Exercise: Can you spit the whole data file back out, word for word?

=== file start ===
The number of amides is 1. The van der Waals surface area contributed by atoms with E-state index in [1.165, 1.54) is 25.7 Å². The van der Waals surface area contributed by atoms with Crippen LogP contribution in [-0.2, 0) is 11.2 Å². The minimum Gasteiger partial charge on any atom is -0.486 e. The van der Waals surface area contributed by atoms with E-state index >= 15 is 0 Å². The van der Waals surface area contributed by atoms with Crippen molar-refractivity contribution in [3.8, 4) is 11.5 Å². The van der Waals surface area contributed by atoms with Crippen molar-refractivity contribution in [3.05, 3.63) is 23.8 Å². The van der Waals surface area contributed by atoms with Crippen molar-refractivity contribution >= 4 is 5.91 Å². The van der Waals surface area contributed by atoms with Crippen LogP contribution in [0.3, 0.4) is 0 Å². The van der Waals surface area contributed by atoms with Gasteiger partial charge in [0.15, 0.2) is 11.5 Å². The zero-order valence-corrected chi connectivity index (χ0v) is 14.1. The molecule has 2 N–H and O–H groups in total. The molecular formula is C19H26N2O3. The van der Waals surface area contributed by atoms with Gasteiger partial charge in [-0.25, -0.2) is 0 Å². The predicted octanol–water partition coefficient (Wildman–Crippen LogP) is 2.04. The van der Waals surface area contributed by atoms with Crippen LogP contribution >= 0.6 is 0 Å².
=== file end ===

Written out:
The number of amides is 1. The van der Waals surface area contributed by atoms with E-state index in [1.165, 1.54) is 25.7 Å². The van der Waals surface area contributed by atoms with Crippen LogP contribution in [-0.2, 0) is 11.2 Å². The minimum Gasteiger partial charge on any atom is -0.486 e. The van der Waals surface area contributed by atoms with E-state index >= 15 is 0 Å². The van der Waals surface area contributed by atoms with Crippen molar-refractivity contribution in [3.8, 4) is 11.5 Å². The van der Waals surface area contributed by atoms with Crippen molar-refractivity contribution in [3.05, 3.63) is 23.8 Å². The van der Waals surface area contributed by atoms with Crippen molar-refractivity contribution >= 4 is 5.91 Å². The van der Waals surface area contributed by atoms with Crippen LogP contribution in [0.3, 0.4) is 0 Å². The van der Waals surface area contributed by atoms with Gasteiger partial charge in [0.15, 0.2) is 11.5 Å². The zero-order valence-corrected chi connectivity index (χ0v) is 14.1. The molecule has 2 N–H and O–H groups in total. The molecular formula is C19H26N2O3. The van der Waals surface area contributed by atoms with Gasteiger partial charge in [-0.25, -0.2) is 0 Å². The predicted octanol–water partition coefficient (Wildman–Crippen LogP) is 2.04. The van der Waals surface area contributed by atoms with Crippen LogP contribution >= 0.6 is 0 Å².